The windows of the tent are also not ideal as they do not keep out the rain. We mistakenly left a couple of the windows open when we left the campsite for a couple of hours only to find the inside of the tent very wet. Clear impermeable PVC widows would seem a better choice than leaky mesh fibre.
On the plus side the tent was pretty stable in strong winds and the weird cap on the roof probably helped.
Overall this tent seems to be designed by people who have never been on a northern european campsite , and although it looks pretty and would probaly be fine for a few weeks in the mediterranean it is woefully inadequate for the UK climate. My opinion of Vaude as a reliable and trusted tent manufacturer has taken a real hit.
1 from 1 people found this review helpful, was it helpful to you?
By: vealmike Reason: I own(ed) one Made in: 2007 Rating: Date: 25/04/2008
Well, the Badawi is back in it's bag after it's first outing. Time to share some first impressions.
I bought the Badawi based on my previous experience with a VauDe Space II. I've had the Space for ten years now this fantastic little tent has never let me down. Vehemently waterproof, brilliantly stable in all conditions this little tent can be pitched in around three minutes. The Badawi has a lot to live up to.
After a little hunting on the Internet, I found that there are four versions of the Badawi; the Badawi, the Badawi TC, the Badawi Long and the Badawi Long TC.
The Badawi is a pod tent. It has two bedroom compartments. In the Badawi, the bedroom pods are short, sleeping campers lie with the door to the main living area to their side. In the Badawi long, these bedroom pods have been elongated allowing sleepers to lie with the zipped door at their heads.
The TC suffix given to the more expensive members of the Badawi family stands for 'Technical Cotton'. These tents have a more durable flysheet, constructed from a nylon cotton mix. However, this durability comes at a price - and not just one that you'll feel in your wallet. The Technical Cotton variants are less waterproof, heavier and therefore take up more space when packed.
As you've probably gathered from the title of this review, I opted for the Badawi long, forsaking the TC option and saving some cash.
What was the tent like?
We arrived at Rowlands Wait campsite at Bere Regis at around 10.30pm. It was dark, and after a long walk around the site with a torch, we reluctantly selected a sloping pitch under a very large fir tree. After clearing the ground of fir cones, the tent was emptied from it's bag and the head scratching began.
It took about an hour to erect this tent. In fairness, I'd expect to halve this given daylight and a little practice.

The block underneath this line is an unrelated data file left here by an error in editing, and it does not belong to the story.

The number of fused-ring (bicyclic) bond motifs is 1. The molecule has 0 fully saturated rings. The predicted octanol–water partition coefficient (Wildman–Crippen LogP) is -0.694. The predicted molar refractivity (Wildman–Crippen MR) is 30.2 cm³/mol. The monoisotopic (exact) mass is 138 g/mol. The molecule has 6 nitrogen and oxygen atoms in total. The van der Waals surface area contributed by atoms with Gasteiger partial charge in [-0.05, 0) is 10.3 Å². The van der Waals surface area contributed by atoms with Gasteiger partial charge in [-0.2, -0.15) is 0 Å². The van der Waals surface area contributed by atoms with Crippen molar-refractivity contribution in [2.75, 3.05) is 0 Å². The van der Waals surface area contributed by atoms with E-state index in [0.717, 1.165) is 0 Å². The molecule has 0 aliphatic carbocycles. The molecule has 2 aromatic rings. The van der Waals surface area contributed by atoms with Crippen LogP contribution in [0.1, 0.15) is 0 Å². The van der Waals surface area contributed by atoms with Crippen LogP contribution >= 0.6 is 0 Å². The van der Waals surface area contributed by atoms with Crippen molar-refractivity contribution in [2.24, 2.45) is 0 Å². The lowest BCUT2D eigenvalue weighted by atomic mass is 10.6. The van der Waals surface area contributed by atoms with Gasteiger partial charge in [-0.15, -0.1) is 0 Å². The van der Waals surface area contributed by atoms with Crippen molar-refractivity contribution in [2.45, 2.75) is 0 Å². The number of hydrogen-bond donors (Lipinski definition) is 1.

The Badawi has five main poles, all of which are manufactured from high quality aluminum. The three long poles erect the central geodesic dome, their lower ends held in place by a ubiquitous tent band. The two shorter poles hold up the far ends of the two bedroom pods. A nice touch was the anodised ends that these shorter poles have, the gold finish on the pole making it impossible to confuse short and long poles.
Two further poles keep the domes apse aloft and give the Badawi it's distinctive ventilation hat. Worringly the poles holding the top vent in place locate only in small pockets in the flysheet, although the flysheet is reinforced at this point, I'm surprised that VauDe couldn't find a better solution than this. Given enough use, physics dictates that the hard pole ends will eventually wear through the soft fabric.
Once the poles are up, things got a little confusing. The Badawi has a bewildering number of adjustable straps. There are straps to pull the bottoms of the poles together (tightening them decreases the bend radius). There are straps to pull the inner tent groundsheets towards the poles ( beware: overtightening these will result in the aforementioned straps going slack and probably in holes in the sewn in groundsheet!). Finally there are straps to pull the flysheet down towards the base of the pole. The first two sets of straps, I could, if plied with enough real ale, concede are needed, they reduce need for muscle power as you engage pole with strap. But the purpose of last set, tightening the flysheet is beyond me. Why can't this distance just be fixed?
Finally it's time to peg out. The pegs look like they are stamped from a shiny aluminum right angle extrusion. The peg's are tough, but have sharp edges, I'm currently sporting a bandaged finger to prove this point. There's no guidance in the single page instruction leaflet as to how VauDe intended you to peg the Badawi. Neither does the tent lend itself to intuitive pegging. I wound up pegging both the obvious elasticated flysheet loops and the metal rings at the bases of the poles.